Voluntary ESG Disclosures Not Enough for the Feds
Why is the government insisting on costly federal mandates when voluntary industry agreements are making them unnecessary?
Dozens of companies, including some of the best-known consumer brands, recently signed on to a new system of rules for reporting on environmental, social, and governance (ESG) topics. These charter supporters of the “stakeholder capitalism metrics” have pledged to disclose firm-level information on everything from workplace injuries to greenhouse-gas emissions. While issued by the World Economic Forum’s (WEF) International Business Council — which is not usually popular among advocates of free-market economics — these guidelines are at least voluntary. Whatever Davos-style errors are rolled into this “stakeholder” framework, it demonstrates that government regulation over many of these areas is ultimately unnecessary. Will policy-makers take heed?
Before he left the agency at the end of last year, former Securities and Exchange Commission chairman Jay Clayton noted a “growing drumbeat for ESG reporting standards.” Indeed, many industry observers have become frustrated with the proliferation of multiple, inconsistent systems for ESG disclosure and measurement. That is a problem, given that at least $30 trillion in assets are ostensibly being managed according to ESG principles, and the market for data and analysis regarding those investments alone is expected to hit $1 billion this year.
This increasing web of guidelines has put pressure on ESG advocates to coalesce around a single standard. Several have already been vying to become the one ESG framework to rule them all. The United Nations–affiliated Principles for Responsible Investment, the Global Reporting Initiative, the Sustainability Accounting Standards Board, and the Prince Charles–sponsored International Integrated Reporting Council are all influential contenders whereas the Climate Disclosure Standards Board and the Michael Bloomberg–chaired Task Force on Climate-related Financial Disclosures provide climate change–specific guidelines.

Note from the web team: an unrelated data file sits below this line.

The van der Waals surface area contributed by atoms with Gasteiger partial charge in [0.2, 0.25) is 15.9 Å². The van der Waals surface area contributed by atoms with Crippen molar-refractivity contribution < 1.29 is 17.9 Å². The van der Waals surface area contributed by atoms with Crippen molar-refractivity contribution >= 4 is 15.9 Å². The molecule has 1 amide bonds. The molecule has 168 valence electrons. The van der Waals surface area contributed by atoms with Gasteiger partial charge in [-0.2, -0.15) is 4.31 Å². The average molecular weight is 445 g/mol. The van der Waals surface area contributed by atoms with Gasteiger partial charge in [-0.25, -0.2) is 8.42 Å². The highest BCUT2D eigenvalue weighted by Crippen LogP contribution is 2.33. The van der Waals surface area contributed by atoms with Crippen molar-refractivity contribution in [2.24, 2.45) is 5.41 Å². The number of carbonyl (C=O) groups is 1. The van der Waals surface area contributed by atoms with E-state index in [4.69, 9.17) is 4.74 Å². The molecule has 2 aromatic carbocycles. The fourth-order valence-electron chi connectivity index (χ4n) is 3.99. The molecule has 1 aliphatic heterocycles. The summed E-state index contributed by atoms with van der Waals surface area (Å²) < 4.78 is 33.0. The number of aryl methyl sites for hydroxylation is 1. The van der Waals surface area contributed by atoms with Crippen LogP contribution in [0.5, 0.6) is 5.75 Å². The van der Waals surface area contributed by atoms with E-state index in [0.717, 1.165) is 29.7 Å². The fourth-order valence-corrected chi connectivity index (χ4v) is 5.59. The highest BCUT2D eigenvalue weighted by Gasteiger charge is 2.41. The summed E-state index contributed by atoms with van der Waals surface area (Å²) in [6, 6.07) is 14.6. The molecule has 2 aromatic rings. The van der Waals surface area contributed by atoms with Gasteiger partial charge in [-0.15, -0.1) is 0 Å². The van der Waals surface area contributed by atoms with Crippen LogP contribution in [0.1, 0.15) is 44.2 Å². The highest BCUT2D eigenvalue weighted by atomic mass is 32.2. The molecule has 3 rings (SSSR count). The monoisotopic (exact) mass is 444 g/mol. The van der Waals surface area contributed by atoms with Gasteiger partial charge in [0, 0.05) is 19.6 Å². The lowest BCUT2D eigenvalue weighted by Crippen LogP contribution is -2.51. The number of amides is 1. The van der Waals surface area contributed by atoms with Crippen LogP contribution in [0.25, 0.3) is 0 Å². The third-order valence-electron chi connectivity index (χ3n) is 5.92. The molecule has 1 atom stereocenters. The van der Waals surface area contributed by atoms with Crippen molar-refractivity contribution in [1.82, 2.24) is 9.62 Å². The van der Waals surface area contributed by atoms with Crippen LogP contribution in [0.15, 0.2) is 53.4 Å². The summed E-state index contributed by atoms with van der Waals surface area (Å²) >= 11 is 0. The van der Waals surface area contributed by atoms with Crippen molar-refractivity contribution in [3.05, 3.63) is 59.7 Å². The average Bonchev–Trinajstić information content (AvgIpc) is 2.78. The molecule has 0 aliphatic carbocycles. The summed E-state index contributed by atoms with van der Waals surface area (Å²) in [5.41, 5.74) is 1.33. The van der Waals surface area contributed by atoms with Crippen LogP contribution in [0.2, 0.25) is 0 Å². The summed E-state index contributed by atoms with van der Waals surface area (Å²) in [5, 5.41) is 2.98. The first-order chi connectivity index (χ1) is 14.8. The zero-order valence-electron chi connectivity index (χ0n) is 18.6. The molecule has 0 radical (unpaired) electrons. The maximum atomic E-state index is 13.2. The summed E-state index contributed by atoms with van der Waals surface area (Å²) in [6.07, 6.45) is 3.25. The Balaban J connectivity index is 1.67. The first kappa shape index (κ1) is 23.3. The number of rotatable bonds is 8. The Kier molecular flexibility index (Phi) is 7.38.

It remains to be seen whether the WEF’s new system will bring balance to the force, but having some big names on board — including Bank of America, Fidelity, Nestlé, PayPal, Unilever, and the “big four” accounting companies Deloitte, Ernst & Young, KPMG, and PwC — gives it a major leg up.
But will these other organizations agree to relinquish their own claims to the ESG crown? In the introduction to the report announcing its new metrics, the WEF’s International Business Council cites the statement issued last year by the other major standard-setters “detailing how their work and the IBC’s project are fundamentally complementary and could form the natural building blocks of a single, coherent, global ESG reporting system.” It also includes a quote from former Bank of England head Mark Carney, encouraging “governments, regulators, the official accounting community and voluntary standard setters to work with the IBC.” (Carney has since become a vice chairman at Brookfield Asset Management and head of the firm’s ESG and impact fund investing. He also holds advisory roles for both the U.K. and U.N. relating to the question of climate change and finance.)
Read the full article at National Review.